The Coach House Press, for those of us in America who may not know, has a long tradition of publishing avant-garde writing. They published Mark Truscott's first book, Said Like Reeds or Things in 2004, a book which I missed, and haven't yet read, though I got a preview on Ron Silliman's site in the year it was published. Truscott was born in 1970, which makes him 23 years my junior, yet I feel an immediate kinship with him, based on the work I've just read in his latest (new) collection, Nature [Toronto: Book Thug, 2010].
In attempting to place Truscott within a linear tradition, I'd have to mention Aram Saroyan, Grenier, Corman, Creeley, Coolidge (his "Tiny Messages" - see L Magazine 4-5, 1974 on Craig Dworkin's Eclipse site), Tom Clark, Samuel Menashe, Geof Huth, Simon Cutts, as well as yours truly. For quirkiness, I'd say he's most like Cutts, but for precision and sharp-eyed acumen, I'd put him right up there with Grenier, and like Grenier he's working on a sensibility "way at the back of the head"--where feeling forms/words are born. There are mysterious connections in our language, hidden beneath the layers and folds of presumption and quotidian use; and Truscott's among those whose grail is finding them.
Work & play. Try too hard and it becomes elusive; get lazy and it goes away bored. In my experience, tricks like these--but I should say, of course, that tricks is the wrong word to describe what these poems are, and how they work--come at unexpected times. You can't exactly "figure out" how to make them, they may appear randomly, or in the corner of your field of vision, fleetingly, vaguely, elusive. But they're there.
One meets one
on the line
one is on.
out of a
loud soft hat
on and on toward and on
It's like it's going to try to run it.
[Interjection: Did he read the Creeley?]
[Interjection: these last two clearly function as a pair.]
No (correction), not
Lest I copy out the whole book, I'll desist here to remind myself that as easy as such poems often look, their apparent adroit nonchalance is not simply attained. I like the way that the concentration upon a few words begins to imply the building up of architectural metaphors out of the letters themselves, as if the literal fact of the oscillation of certain phonetic/visual associations becomes a part of the process of the eye's progress across, down, through, under, and diagonally athwart the poem's ostensible setting.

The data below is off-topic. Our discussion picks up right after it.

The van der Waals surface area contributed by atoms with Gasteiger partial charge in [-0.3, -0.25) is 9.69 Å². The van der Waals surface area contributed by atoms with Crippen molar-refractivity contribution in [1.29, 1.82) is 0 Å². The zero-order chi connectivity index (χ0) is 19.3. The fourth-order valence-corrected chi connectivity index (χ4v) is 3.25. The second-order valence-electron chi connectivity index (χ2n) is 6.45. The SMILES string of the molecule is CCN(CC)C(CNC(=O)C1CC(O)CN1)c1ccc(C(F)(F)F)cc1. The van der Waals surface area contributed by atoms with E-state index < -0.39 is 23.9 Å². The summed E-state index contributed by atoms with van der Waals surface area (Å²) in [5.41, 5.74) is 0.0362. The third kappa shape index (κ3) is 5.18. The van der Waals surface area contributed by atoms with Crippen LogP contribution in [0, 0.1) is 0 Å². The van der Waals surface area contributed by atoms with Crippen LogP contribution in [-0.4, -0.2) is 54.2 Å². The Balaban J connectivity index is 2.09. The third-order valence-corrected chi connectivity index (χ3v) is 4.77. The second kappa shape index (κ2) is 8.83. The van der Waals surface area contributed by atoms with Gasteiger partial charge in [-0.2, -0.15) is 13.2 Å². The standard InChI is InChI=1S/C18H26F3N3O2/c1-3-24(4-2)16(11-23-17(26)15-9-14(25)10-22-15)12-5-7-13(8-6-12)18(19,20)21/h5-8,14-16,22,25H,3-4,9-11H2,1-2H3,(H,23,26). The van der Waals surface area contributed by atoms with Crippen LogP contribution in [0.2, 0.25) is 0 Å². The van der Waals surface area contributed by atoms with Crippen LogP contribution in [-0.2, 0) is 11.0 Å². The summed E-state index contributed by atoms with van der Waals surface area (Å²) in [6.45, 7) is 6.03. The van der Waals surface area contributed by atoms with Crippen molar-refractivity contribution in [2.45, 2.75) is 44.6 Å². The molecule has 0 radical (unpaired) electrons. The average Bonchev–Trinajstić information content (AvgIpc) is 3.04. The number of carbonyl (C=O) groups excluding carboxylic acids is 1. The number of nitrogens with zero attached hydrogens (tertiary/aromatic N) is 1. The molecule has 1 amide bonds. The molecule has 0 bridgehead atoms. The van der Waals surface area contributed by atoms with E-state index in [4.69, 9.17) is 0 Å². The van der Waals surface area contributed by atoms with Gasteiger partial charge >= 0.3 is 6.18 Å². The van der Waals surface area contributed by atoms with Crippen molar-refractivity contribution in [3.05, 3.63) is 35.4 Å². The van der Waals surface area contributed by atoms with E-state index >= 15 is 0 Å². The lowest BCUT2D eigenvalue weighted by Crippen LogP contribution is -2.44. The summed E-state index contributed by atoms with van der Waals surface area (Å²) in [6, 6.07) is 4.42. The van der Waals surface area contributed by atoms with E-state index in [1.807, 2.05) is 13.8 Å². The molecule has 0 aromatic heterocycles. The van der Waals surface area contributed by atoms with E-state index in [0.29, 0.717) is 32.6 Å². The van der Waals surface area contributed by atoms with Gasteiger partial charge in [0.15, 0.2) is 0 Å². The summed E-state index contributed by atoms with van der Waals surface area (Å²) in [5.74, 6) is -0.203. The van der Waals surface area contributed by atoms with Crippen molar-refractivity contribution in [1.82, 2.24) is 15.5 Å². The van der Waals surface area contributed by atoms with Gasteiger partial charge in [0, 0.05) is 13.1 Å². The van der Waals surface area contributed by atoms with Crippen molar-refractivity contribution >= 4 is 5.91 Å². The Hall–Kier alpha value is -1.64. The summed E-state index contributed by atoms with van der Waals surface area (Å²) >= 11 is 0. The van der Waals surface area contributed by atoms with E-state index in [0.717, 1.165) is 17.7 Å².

--where the noun branches is literally apostrophized by the missing possessive dangling s, turning branch simultaneously into an/other branch and the verb [to] branch. The delicate hesitancy we feel at the threshold of the line-break is an astonishing queue to the mind, of the underlying structure of our apprehension of the word branch/branches. Branches branch. The mere addition of the propositional "if" and that dangling s link the repeated phrase in a magical illumination of structure: Trees, branches, branching, diagonal V's of intersecting lines, crossing and criss-crossing, a matrix.
Creeley had posited in Pieces [New York: Scribner's, 1969] a reduction of the lyric to its smallest elements. Philosophically, this meant that, taken to its natural limit(s), language, or poems as (the fewest) words would yield up their essence(s) under the sharpest scrutiny that could be brought to bear on them; thus defining the limits of the writer's insight and apprehension of language. That gambit was successful, in Creeley's case, to the degree that he was able to exploit the emotional tensions in such basic linguistic relationships, a preoccupation that had always been paramount in his poetics. But that heavily emotional dimension was only applicable to his own approach to composition. Working at the level of fewest possible words had other historical streams: Haiku, for instance. And as others tried their hand at it, it became clear that divergent masteries of the short, minimalist form were not limited to the ways in which Creeley had employed it. Saroyan, after all, seems to have come by his own minimalism on his own, anterior to Creeley's efforts beginning the mid- to late 1960's. And Grenier, whose worship of Creeley's work is well-documented, saw in minimalism a more expansive, metaphysical field of possibilities than his mentor had imagined, opening out into his own intense minimalist development, culminating in the so-called S C R A W L S.
Truscott's work seems more linked to the Objectivists' sense of language, almost a scientific testing of its elemental, discrete particles--
No (correction), not
This is really very close to Oppen. Zukofsky, of course, would find the poem bereft of an ample matter, since it doesn't refer to any other thing than itself. This "self-defining artifact" aspect is one that has occurred to me, often, in thinking about Creeley's work in Pieces. The poems are scaffoldings for nothing but their own isolate energetic dance. In a subsequent post, I'll address this aspect as "Creeley's Edge."
In the meantime, I salute Truscott's honest, honed efforts at definition. He's starting, as it were, at the beginning, which is the correct way. You don't step into an opera without the requisite voice and dramatic training. The difference, here, is that Truscott isn't fashioning predictable sonnets and quatrains and rhythmic clichés, he's building meaning on a firm foundation of testing and choosing, judicious steps on a pathway to fulfillment. Pretty corny sounding, huh?, even from me! Creeley started with the Renaissance English lyric, and worked his way backwards to a full-scale de-construction of his own poetics, ending up circa 1972 or so at a kind of artistic dead-end. Truscott is unlikely to end up writing poems of the sort that filled up RC's For Love, and that's just as well. It's already been done.